Lloyd Dobler (John Cusack) holding a boombox outside of Diane Court’s (Ione Skye) in Say Anything. Mark (Andrew Lincoln) professes his love to his best friend’s wife (!) Juliet (Kiera Knightly) holding up cue cards that read, “to me you are perfect, and my wasted heart will love you until you look like [a desiccated mummy]” in Love Actually. Robbie (Adam Sandler) serenading Julia (Drew Barrymore) about growing old with her on an airplane in The Wedding Singer.
If TV and movies have taught us one thing, it is that nothing says “I love you” like grand romantic gestures.
Is it true, though? Does the act of giving someone an elaborate gift or staging an outlandish event really equal big love? The answer is no, according to psychologists. In fact, there is a name to describe when a person showers you with over-the-top attention, praise, and admiration: love bombing – and experts say that it is one of the biggest red flags when it comes to romantic relationships.
Love bombing is characterized by an excessive display of attention and affection, usually with the goal of manipulating and influencing another person. In the beginning, being on the receiving end of love bombing can feel really good, since it makes you feel special, needed, loved, and valued. But in many cases, this is the beginning of an abusive dynamic in which the love bomber gains control over the other person by intermittently showering them with love and then purposely withholding affection for their own gain.
We all like being loved and appreciated, so much so that sometimes it can be tricky to identify when we’re being love bombed until the abuse starts becoming more and more obvious. If you’re still not quite sure what love bombing looks like, here are 7 signs to watch out for:
Some people enjoy giving people gifts – it’s even one of the five love languages proposed by marriage counselor Gary Chapman back in 1992. But when your partner keeps giving you expensive, lavish gifts that feel too over-the-top – and always finds ways of letting you know how much money they spend on you – you might be being love bombed.
It’s normal to want to spend lots of time together at the beginning of a relationship. However, a partner that’s love bombing you will always try to get you to cancel your plans with other people, skip work or school, or miss important events to be with them. They may also guilt trip you or get downright upset if you choose to spend a little time apart.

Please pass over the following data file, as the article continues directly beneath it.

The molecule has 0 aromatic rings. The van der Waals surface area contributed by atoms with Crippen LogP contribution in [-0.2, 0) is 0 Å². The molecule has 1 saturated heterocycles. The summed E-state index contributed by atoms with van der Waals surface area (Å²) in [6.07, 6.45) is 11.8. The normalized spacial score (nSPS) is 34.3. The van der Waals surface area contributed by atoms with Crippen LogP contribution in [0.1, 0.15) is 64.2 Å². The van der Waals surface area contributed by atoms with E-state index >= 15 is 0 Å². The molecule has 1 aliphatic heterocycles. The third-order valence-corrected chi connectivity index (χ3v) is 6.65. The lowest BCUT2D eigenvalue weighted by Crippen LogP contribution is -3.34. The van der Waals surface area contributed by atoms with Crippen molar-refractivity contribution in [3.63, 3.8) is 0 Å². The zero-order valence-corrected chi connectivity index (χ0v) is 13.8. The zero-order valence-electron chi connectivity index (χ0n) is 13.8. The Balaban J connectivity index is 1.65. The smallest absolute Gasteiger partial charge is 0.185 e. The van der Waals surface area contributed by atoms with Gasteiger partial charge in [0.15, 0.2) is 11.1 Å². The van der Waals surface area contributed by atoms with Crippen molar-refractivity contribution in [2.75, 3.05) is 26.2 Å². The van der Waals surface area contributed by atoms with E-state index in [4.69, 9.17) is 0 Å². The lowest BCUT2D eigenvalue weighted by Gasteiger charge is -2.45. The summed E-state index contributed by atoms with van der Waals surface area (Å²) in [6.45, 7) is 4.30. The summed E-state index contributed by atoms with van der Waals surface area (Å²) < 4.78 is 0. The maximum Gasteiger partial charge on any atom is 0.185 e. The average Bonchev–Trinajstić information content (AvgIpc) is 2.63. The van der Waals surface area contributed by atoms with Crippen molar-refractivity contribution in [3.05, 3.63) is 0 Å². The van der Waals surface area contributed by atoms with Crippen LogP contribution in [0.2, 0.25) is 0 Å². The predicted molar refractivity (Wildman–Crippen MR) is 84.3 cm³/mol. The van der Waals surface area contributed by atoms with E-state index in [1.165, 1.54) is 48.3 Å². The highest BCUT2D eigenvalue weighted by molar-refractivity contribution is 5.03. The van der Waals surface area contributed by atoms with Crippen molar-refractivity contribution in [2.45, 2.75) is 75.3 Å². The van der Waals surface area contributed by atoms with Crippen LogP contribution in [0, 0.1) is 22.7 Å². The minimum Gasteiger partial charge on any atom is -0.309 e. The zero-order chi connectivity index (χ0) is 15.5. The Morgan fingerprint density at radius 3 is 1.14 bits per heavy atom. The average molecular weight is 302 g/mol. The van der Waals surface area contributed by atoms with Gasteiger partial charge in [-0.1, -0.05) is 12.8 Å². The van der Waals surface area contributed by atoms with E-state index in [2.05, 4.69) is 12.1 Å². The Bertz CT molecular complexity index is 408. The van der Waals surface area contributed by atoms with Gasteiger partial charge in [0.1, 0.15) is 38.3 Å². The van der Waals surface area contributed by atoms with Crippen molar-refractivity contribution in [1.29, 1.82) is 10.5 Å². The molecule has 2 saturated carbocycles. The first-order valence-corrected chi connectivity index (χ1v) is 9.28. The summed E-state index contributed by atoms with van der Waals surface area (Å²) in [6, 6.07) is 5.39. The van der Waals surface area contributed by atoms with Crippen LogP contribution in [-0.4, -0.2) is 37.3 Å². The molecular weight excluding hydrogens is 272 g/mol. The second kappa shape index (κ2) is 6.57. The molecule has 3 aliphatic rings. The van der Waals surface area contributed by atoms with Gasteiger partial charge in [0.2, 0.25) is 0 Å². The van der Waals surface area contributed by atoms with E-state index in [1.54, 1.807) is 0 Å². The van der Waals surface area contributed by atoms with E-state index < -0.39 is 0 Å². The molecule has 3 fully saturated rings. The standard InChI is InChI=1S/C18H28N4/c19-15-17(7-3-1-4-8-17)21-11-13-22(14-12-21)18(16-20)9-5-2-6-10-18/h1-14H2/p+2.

Compliments are great, and some would argue, even necessary for a relationship. But when your partner overwhelms you with compliments and makes you feel weird about receiving them, this is a surefire sign that you’re being manipulated.
Saying “I love you” too soon, wanting to move in together ASAP, and talking about kids and marriage extremely early in a relationship are all signs of love bombing. Relationships take time and nurturing to grow. If it feels too soon or too good to be true, it probably is.
“I like to check in on you because I get worried,” is a common excuse of love bombers and abusers, and it is a huge red flag that they may be trying to control you through constant communication. This is particularly true if they are always demanding to know where you are, who you are with, and what you are doing.
Love bombers are usually narcissists, and narcissists often look to isolate their partners from everyone else – particularly their friends and family – as a way of exerting control. If your partner is often telling you that no one but them understands you and tries to turn you against the people that you love, consider it a sign that you should get out of that relationship ASAP.
One of the biggest red flags that you might be in a relationship with a love bomber (that’s also becoming abusive) is that they make you feel bad about setting limits or boundaries. They may also try to gaslight you and make you believe you’re the one responsible for their lack of boundaries, that you’re misinterpreting the situation, or that you’re taking things out of context. Visit https://www.betterhelp.com/advice/love/ to read more about healthy relationship boundaries.
The article is developed in partnership with BetterHelp.